By Terrence Rafferty
The buoyancy, invention, and anything-goes spirit that the French director brings to David Goodis’s lower-depths novel Down There has the paradoxical effect of making this adaptation seem all the more American.
The kind of fiction we call noir is full of end-of-the-line men, luckless, alone, unknown. The distinction of the novels written by David Goodis (1917–1967) is that his male protagonists—“heroes” doesn’t seem quite le mot juste—actually relish their hopelessness, take a sort of strange comfort in it. They swaddle themselves in their melancholy, their solitude, their sweet anonymity. The main character of Goodis’s 1956 novel, Down There, is a museum-quality specimen of this rare type: formerly a concert pianist billed as Edward Webster Lynn, now just a guy named Eddie tickling the ivories for the sodden clientele of a Philadelphia dive bar. He has very little—no wife or girlfriend, not much money, a job for which he’s seriously overqualified—and he likes it that way. All he wants is to keep his distance from the mess of everyday life, to be “high up there and way out there where nothing matters.” An unsympathetic coworker describes Eddie as a “soft-eyed, soft-mouthed nobody whose ambitions and goals aimed at exactly zero. . . . It was almost as though he wasn’t there and the piano was playing all by itself.” With his studied self-effacement and his shoulder-shrugging indifference to everything other people care about, this wan, spectral being hardly seems American at all.
Actually, it was in France, not America, that David Goodis’s downbeat stories found their most appreciative readers, among them a young critic and filmmaker named François Truffaut. Down There, which had been published in the U.S. as a cheap Gold Medal paperback, appeared in France under the imprint of Gallimard’s Série Noire, which gave it a certain cachet among the America-obsessed intellectuals of postwar Paris. Here in the States, a Goodis novel was something to be read by men rather like his beaten-down characters, in motels or bus stations or cheap rooming houses; in France, it was a text to peruse over bitter coffee at Les Deux Magots and Café de Flore, in an idle hour between nicotine-fueled polemics. When Truffaut read it, he told a TV interviewer, “The book made me laugh out loud.” After a pause, he elaborated: “It both made me laugh and moved me.”
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American Noir of the 1950s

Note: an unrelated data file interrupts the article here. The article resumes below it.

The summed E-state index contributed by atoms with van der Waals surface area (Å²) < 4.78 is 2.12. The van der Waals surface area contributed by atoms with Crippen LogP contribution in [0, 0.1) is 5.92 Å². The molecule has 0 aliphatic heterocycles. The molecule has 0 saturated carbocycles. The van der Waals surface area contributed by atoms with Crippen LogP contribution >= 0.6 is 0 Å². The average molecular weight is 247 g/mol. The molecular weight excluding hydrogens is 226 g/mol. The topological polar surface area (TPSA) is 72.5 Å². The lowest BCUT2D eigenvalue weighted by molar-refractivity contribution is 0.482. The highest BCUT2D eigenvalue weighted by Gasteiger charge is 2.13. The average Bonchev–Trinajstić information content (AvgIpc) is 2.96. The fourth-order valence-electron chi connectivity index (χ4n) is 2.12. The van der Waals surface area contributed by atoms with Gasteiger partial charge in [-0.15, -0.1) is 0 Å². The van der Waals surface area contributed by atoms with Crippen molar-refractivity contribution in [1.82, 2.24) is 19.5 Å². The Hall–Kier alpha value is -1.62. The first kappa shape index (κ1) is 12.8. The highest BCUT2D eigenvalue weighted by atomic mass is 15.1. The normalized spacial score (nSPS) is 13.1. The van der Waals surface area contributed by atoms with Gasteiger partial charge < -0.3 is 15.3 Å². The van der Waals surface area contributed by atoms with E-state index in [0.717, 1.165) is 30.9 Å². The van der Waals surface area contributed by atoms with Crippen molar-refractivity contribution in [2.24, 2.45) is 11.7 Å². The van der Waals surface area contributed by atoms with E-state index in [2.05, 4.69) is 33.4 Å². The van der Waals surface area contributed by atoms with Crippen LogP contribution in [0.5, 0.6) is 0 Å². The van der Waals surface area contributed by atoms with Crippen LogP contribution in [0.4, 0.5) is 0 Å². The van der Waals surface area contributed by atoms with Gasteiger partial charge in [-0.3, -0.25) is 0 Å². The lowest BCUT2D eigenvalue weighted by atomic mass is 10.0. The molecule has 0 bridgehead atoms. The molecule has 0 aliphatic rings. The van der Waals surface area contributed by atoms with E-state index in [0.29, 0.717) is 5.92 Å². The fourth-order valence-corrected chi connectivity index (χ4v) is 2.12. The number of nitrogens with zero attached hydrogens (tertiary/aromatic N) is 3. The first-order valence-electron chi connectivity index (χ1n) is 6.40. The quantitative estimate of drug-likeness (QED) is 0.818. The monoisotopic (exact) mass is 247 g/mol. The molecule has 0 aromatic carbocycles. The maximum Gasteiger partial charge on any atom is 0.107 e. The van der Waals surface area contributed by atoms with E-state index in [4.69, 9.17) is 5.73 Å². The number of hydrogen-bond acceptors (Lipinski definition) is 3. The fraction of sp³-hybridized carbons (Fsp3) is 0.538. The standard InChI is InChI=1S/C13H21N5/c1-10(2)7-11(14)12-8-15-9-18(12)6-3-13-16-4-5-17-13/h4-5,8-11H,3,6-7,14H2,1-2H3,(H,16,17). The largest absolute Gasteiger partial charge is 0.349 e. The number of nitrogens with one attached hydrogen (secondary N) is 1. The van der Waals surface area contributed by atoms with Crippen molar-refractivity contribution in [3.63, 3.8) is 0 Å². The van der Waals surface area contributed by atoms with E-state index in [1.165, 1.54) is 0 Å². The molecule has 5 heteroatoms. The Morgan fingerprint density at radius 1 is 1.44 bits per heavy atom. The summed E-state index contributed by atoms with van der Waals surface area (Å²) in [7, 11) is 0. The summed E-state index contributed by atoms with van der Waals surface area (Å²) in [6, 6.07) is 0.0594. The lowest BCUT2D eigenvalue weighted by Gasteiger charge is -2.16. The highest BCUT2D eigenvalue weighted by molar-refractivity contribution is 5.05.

Which is exactly the right response to Down There, and to Goodis’s fiction in general—and for that matter to a fair amount of the American pulp enshrined (in hasty translation) in the somber-looking volumes of the Série Noire. Truffaut, who was nearly as indefatigable and as astute a reader as he was a moviegoer, saw the comedy in even the bleakest noir, and understood the genre’s odd similarity to farce, in the cascading awfulness of the calamities visited on their characters. The novel’s heroine sees in Eddie a resemblance to Charlie Chaplin: another small man who wants to be left alone (and never is), who can make you laugh and move you. When Truffaut filmed the novel, as Shoot the Piano Player, in 1960, he didn’t go full Chaplin—you never go full Chaplin—but he heightened both the humor and the pathos of Goodis’s low-down Philly noir.
Shoot the Piano Player relocates the story’s action to Paris (and, late in the film, a snowy patch of French countryside), adds a couple of minor characters, and changes a name here and there: the pianist, played by Charles Aznavour, is now Edouard Saroyan, and goes by the nom de dive Charlie Koller. Otherwise, Truffaut and his cowriter, Marcel Moussy, stick pretty closely to the novel’s plot and even its peculiar structure: in the film, as in the book, a long flashback interrupts the action about halfway through. But the action in both is on the basic side, anyway—a series of chases, captures, fights, and conversations, with a light dusting of sex. In Shoot the Piano Player’s opening sequence Charlie (we’ll call him that) has his peaceful evening at the café interrupted by the breathless appearance of his brother Chico (Albert Rémy), who’s on the run from a pair of angry thugs. Impulsively, he helps Chico escape, and spends the rest of the movie regretting it. His unthinking, almost casual action, toppling a stack of crates to cover his brother’s getaway, implicates him in other people’s problems. It takes him from his preferred “high up there” down to a place where he might be forced to care about somebody else: specifically, his family—he has three brothers, two of whom are crooks—and a comely coworker named Léna (Marie Dubois), who are now all in mortal danger. The cover line of the original Gold Medal paperback reads, “From the great concert halls of the world—he descended the stairway to hell,” and while that might at first glance seem a tad over the top, it is, in this character’s terms, weirdly accurate. For Eddie/Charlie, hell really is (as a Frenchman once wrote) other people.